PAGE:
Live television coverage of the 12-hour long session made clear the Islamist — and male — domination of parliament. Most members had beards of various lengths. Only a few women were in sight; about one percent of the parliament is female.
Outside, police in riot gear lined up to protect the area as protesters with differing messages filled the streets.
The chamber’s most important task will be to appoint a 100-member assembly that will write the constitution laying out the powers of the parliament, the future president and the state.
The strong Islamist presence in the People’s Assembly, the lower house of Egypt’s bicameral system, is indicative of the rise of political Islam since the revolts that shook the Arab World forced four autocrats from power. A revolt in Syria and unrest in Bahrain continue.
Islamists in Tunisia did similarly well in elections late last year and Libyan Islamists are expected to run strongly in parliamentary elections scheduled for later this year.“The era of exclusion is over,” said Mohammed Saad el Katatny, a leading member of the Islamist Muslim Brotherhood’s Freedom and Justice Party who was chosen as parliament speaker Monday. “All the parties represented in parliament must have their share.”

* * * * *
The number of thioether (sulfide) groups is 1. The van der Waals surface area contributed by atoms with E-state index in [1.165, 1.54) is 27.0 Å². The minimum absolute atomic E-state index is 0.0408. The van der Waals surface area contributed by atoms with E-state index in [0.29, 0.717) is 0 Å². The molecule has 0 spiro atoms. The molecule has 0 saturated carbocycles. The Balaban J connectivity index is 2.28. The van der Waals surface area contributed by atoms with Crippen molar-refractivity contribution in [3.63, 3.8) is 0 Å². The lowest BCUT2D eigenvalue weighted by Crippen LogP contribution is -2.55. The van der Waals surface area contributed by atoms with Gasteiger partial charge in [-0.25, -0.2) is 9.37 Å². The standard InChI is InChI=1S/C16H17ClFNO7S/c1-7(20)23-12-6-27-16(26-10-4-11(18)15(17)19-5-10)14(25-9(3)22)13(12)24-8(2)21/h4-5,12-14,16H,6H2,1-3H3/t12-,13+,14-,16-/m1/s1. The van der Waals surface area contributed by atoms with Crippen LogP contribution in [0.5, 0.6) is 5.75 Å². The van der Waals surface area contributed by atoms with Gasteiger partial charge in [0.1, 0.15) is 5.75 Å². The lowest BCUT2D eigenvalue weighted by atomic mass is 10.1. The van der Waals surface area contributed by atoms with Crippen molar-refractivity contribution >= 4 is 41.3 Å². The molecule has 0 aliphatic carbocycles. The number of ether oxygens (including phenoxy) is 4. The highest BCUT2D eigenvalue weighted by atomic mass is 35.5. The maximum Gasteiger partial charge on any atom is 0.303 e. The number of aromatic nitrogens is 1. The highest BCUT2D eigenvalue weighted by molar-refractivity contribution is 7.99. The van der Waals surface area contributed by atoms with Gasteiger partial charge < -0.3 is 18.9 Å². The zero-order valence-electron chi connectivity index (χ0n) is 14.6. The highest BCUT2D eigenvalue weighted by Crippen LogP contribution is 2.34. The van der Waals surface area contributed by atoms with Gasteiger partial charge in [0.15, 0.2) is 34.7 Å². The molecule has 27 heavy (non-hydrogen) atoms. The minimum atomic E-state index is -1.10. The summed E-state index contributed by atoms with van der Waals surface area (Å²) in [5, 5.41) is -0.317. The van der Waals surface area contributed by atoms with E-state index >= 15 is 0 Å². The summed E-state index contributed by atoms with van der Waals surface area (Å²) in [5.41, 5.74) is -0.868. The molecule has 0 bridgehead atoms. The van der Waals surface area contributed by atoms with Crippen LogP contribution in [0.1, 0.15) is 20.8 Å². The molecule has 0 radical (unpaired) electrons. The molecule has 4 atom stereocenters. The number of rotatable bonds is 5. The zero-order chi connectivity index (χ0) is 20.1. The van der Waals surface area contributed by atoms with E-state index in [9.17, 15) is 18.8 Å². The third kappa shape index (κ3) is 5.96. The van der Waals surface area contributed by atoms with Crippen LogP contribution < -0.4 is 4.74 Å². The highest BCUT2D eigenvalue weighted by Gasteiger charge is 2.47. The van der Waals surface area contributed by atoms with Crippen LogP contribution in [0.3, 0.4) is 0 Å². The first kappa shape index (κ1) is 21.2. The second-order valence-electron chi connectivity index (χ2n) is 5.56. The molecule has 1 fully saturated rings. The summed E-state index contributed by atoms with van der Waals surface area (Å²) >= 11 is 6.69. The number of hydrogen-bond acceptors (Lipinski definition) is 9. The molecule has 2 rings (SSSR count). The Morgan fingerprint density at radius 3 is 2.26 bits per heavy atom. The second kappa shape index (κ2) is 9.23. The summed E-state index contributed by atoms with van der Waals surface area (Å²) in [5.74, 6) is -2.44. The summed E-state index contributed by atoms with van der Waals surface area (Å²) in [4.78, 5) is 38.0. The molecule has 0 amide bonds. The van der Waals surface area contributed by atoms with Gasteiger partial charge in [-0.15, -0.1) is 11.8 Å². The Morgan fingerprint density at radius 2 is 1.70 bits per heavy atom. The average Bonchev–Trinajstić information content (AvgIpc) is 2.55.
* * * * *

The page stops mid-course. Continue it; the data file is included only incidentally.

Outside the parliament building, thousands of supporters of the relatively moderate Freedom and Justice Party, which won 47 percent of the seats, and the ultraconservative Salafist Nour Party, which took 25 percent, celebrated what they see as the first true sign of democracy.
“This is the first benefit of our revolution,” said Madeh Sayed Taha, 24, who came from work at a nearby luxury hotel. He is a staunch supporter of the Salafist party.
The clean-shaven young man woke up at the crack of dawn and sat outside the parliament building beginning at 7 a.m. to wait three hours for parliament to begin its session.
“My happiness dragged me here. This is the parliament that will stop the corruption that plagued us for decades,” he said.
As he spoke, people wearing paper masks of faces of slain protesters flooded into the crowd. “Down with military rule, down with the People’s Assembly,” they chanted.
The scene was a reminder of divisions over Egypt’s future. Some Egyptians have no faith that the parliament will be able to overrule the nation’s military officials, who assumed power on Feb. 11 when President Hosni Mubarak was ousted. Others worry that the deaths of anti-government protesters will be forgotten.
Liberals and leftists took fewer than 20 percent of the parliament’s seats. Many of their parties represented the youth activists who spearheaded last year’s uprising.